What are Back of the Book Stamps?

The term “Back of the Book Stamps” generally refers to those stamp issues that have appeared in the back of the Scott Standard Postage Stamp Catalogue’s country sections.  The catalog itself is released in volumes, each covering a set of stamp issuing nations.  U.S. “back of the book” stamps appear at the end of the United States section.  These stamps also have one or more letters appearing before their catalog number.  An example of a regular postage stamp issue would be U.S. 4119.  An example Back of the Book stamp would be U.S. C7.  The “C” is the notation for Airmail stamps.

they require special categorization

So, why do they appear in the back of the catalog?  Are they not as popular, valuable, or collectible?  No. They are more seldom seen by the general public.  But the reason they appear in the back is that they require special categorization.  Their use differs from regular issues.  And their costs are applied differently.  For example, Semi-Postal stamps were and can be used for sending a regular letter to a regular U.S. destination.  But they carry a special surcharge that is donated to charity.  Recently we wrote a bit about a couple of semi-postal stamps — the 2001 Mongolia B27-28 Unity Against Terrorism Stamp and the U.S. B1 Breast Cancer Research Stamp (which has raised an astounding $83.9 million for breast cancer research).

One shouldn’t think of the back of the book as synonymous with bottom of the barrel.  Nor should one think of all back of the book stamps as particularly rare.  After all, over 1 Billion of the Breast Cancer Research Semi-Postal Stamps were sold!  But while all postage stamps are unique and fascinating, back of the book stamps are just a little more special.  Do you have any in your stamp collection?  Let us know in the comments.

Modern Stamp Design Techniques

The artistry of postage stamp design has certainly gone through many evolutionary changes over the last two centuries.  What began with mere text and numerals became portraits and reproductions of famous paintings and photographs.  Today we see a wide range of bold artwork and design elements such as holographic imagery and embossed lettering.

Of course, the available production equipment determines what can be achieved in final designs.  What used to require manual printing presses now utilizes more automated machinery.  Today, with the aid of computerized equipment, more minute details can be reproduced on the tiny canvas that is the final postage stamp.

some artists achieve results the old fashioned way

With all the advances in design and production equipment, one would think that all modern postage stamp design techniques involve specialized graphic design software.  However, some amazing artists choose to produce their artwork the old fashioned way–with some modern twists.  And the results are truly awesome.  Stuart McLachlan is one such artist.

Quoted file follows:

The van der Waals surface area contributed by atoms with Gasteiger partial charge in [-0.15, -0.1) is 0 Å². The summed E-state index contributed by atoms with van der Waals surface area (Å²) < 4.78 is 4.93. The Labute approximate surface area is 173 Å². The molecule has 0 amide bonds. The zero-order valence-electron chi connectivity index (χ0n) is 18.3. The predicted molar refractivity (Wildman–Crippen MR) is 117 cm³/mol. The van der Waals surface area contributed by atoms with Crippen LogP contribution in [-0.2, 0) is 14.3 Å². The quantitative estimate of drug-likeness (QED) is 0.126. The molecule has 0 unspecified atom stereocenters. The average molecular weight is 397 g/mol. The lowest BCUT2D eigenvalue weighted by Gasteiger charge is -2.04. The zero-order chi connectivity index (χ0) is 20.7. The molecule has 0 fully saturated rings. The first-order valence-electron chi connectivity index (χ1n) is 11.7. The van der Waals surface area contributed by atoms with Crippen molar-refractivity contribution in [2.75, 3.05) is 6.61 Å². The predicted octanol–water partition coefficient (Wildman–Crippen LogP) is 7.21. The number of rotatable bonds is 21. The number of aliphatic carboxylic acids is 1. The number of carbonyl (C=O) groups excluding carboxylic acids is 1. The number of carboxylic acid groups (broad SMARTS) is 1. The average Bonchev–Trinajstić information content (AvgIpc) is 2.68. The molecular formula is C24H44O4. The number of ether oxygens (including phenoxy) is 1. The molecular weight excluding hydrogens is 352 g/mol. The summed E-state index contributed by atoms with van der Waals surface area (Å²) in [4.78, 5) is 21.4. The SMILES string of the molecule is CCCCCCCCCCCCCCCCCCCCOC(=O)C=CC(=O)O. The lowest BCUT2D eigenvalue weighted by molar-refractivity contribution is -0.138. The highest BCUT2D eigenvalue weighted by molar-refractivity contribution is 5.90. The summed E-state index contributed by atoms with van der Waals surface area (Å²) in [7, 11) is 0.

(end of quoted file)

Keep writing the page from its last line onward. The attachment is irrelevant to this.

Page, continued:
Mr. McLachlan has mastered and made famous the art technique known as “paper-cut”.  His artwork featured in Australia’s 2016 Christmas Stamp series shows the elegance of paper-cut artwork.  I do a little computer graphic work here and there.  So, at first glance, I thought the designs shown above were computer generated.  Yet somehow they seemed more lifelike…had more depth.

his effect is much more realistic

As I read the article on the Australia Post Web site about Stuart McLachlan’s paper-cut Christmas Stamps, I was truly amazed at how these designs were created.  See, most computer graphic designs that attempt to display depth involve shadowing behind an object.  Likewise an embossed “feel” is often created with mathematically generated shadowing around areas intended to appear raised or textured.  McLachlan’s work clearly doesn’t have this; yet his effect is much more realistic.  (See the Australia Post site link above for larger images which show the texture in more detail)

the results speak for themselves

So how does Stuart pull this off?  Well, it’s not with computer software.  Instead, McLachlan’s paper-cut designs are achieved with wire, water color paper, an Xacto knife, a camera, some lighting, and many hours of effort.  The only parts of the process that involve software are final coloring and conversion to digital artwork for reproduction.  If I had to paraphrase the technique as I now understand it, I’d say that the procedure is like photographing a diorama containing only silhouette figures and objects.  He cuts the silhouette figures by hand.  The entire process is manual, by-hand, work.  And the results speak for themselves.

Why does it look so real?  Because it is!  Each figure and object is cut by hand, hung by wire in proportional distance from the rest, and photographed as a group scene.  Clearly, smarter use of old-fashioned tools mixed with a passion for beauty can result in truly amazing artwork.